Cement maker ACC Ltd’s performance for the September quarter was much below expectations. The stand-alone entity’s net profit plunged by 77% year-on-year (y-o-y) to Rs 100 crore. That was half of what analysts had estimated, as the firm took a beating on both price realizations and costs.
ACC’s net sales fell 16.9% y-o-y to Rs 1,637.2 crore, mainly due to a 3.7% contraction in despatches to 4.8 million tonnes. Weak market conditions and lower cement prices, especially in the west and south where ACC has a substantial presence (about 32% of sales), also impacted revenues. Analysts had estimated lower revenue for the industry as both infrastructure and real estate growth was subdued during the quarter.
ACC also stated that the shutdown of one of its units (Wadi-II) for expanding capacity also contributed to lower output. Price was a key factor. Realization per tonne dropped about 14% y-o-y and 12% quarter-on-quarter to Rs 3,390 during the quarter. Though cement prices were increased in September, it has clearly not been enough to help improve quarterly realizations. The combination of falling output and prices, accompanied by rising costs, contributed to a steep drop in operating profit margin to 13.5% from 29.4% in the June quarter and 35.7% a year ago. “Costs spiralled on most fronts, both in absolute terms and as a percentage of sales,” says Ajay Parmar, head (institutional research) at Emkay Global Financial Services Ltd.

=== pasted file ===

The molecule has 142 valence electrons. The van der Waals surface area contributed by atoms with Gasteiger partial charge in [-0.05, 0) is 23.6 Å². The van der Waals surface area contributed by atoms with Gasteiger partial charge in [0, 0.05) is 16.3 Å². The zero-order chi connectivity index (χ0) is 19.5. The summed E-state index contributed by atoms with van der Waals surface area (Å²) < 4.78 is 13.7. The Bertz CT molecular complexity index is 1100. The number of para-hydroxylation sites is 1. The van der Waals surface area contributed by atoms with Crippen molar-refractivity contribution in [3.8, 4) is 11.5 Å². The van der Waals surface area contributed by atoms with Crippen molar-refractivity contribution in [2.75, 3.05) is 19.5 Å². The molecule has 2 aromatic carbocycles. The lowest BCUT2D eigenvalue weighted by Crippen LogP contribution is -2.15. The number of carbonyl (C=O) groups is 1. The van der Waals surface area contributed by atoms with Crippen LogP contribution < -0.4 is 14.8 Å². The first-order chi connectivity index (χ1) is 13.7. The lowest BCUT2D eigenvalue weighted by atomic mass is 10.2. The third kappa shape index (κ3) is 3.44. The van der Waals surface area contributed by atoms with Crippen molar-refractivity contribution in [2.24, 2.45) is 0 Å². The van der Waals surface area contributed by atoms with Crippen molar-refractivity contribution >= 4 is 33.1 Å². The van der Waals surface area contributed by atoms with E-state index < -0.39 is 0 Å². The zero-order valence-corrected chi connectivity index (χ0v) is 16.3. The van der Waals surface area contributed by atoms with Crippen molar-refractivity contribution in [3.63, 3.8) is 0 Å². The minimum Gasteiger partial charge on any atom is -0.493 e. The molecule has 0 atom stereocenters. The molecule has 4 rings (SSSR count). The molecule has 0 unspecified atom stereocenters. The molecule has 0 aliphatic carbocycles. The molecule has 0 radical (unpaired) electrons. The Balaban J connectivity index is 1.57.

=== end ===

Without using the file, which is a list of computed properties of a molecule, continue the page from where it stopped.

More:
Graphic: Yogesh Kumar/Mint
Raw material costs as a proportion of sales almost doubled on a y-o-y basis to 19.6%, led by increase in slag and fly ash prices. In addition, the firm took a beating on power and fuel, and employee costs, which jumped y-o-y by 400 and 210 basis points, respectively. The declining profitability of the business is reflected in the consistent drop in ACC’s operating profit per tonne—it is down from Rs 1,400/tonne a year ago, to Rs 459/tonne in the September quarter. Some analysts reckon this is close to the cyclical lows that were visible in 2005. ACC’s shares fell during the day, after the results were announced, but ended up 1.5% higher on the Bombay Stock Exchange at Rs 982.60 apiece.
Perhaps, markets are interpreting the September hike in cement prices as a signal that the worst is over. However, more capacities will come on stream, adding to market supply in 6-12 months. Whether the price increases can sustain, even when that happens, is the moot question.